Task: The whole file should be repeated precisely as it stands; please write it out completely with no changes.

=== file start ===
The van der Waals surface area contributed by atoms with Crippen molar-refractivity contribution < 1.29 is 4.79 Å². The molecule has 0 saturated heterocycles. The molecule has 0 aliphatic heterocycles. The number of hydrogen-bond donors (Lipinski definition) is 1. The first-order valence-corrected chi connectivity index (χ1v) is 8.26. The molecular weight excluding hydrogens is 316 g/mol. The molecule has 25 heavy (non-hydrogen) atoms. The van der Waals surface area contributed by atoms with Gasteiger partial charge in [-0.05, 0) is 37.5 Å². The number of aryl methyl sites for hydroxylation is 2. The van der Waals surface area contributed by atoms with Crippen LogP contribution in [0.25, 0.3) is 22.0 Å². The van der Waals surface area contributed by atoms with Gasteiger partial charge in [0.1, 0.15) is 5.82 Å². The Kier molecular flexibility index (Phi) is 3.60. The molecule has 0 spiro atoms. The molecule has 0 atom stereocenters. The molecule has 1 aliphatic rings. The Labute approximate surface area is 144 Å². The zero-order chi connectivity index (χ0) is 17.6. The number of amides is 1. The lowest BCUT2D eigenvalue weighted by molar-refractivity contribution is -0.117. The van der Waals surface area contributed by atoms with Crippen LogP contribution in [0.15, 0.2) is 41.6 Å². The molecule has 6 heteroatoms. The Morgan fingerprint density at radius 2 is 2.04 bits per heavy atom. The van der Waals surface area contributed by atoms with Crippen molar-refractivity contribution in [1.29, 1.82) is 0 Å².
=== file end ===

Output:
The van der Waals surface area contributed by atoms with Crippen molar-refractivity contribution < 1.29 is 4.79 Å². The molecule has 0 saturated heterocycles. The molecule has 0 aliphatic heterocycles. The number of hydrogen-bond donors (Lipinski definition) is 1. The first-order valence-corrected chi connectivity index (χ1v) is 8.26. The molecular weight excluding hydrogens is 316 g/mol. The molecule has 25 heavy (non-hydrogen) atoms. The van der Waals surface area contributed by atoms with Gasteiger partial charge in [-0.05, 0) is 37.5 Å². The number of aryl methyl sites for hydroxylation is 2. The van der Waals surface area contributed by atoms with Crippen LogP contribution in [0.25, 0.3) is 22.0 Å². The van der Waals surface area contributed by atoms with Gasteiger partial charge in [0.1, 0.15) is 5.82 Å². The Kier molecular flexibility index (Phi) is 3.60. The molecule has 0 spiro atoms. The molecule has 0 atom stereocenters. The molecule has 1 aliphatic rings. The Labute approximate surface area is 144 Å². The zero-order chi connectivity index (χ0) is 17.6. The number of amides is 1. The lowest BCUT2D eigenvalue weighted by molar-refractivity contribution is -0.117. The van der Waals surface area contributed by atoms with Crippen LogP contribution in [0.15, 0.2) is 41.6 Å². The molecule has 6 heteroatoms. The Morgan fingerprint density at radius 2 is 2.04 bits per heavy atom. The van der Waals surface area contributed by atoms with Crippen molar-refractivity contribution in [1.29, 1.82) is 0 Å².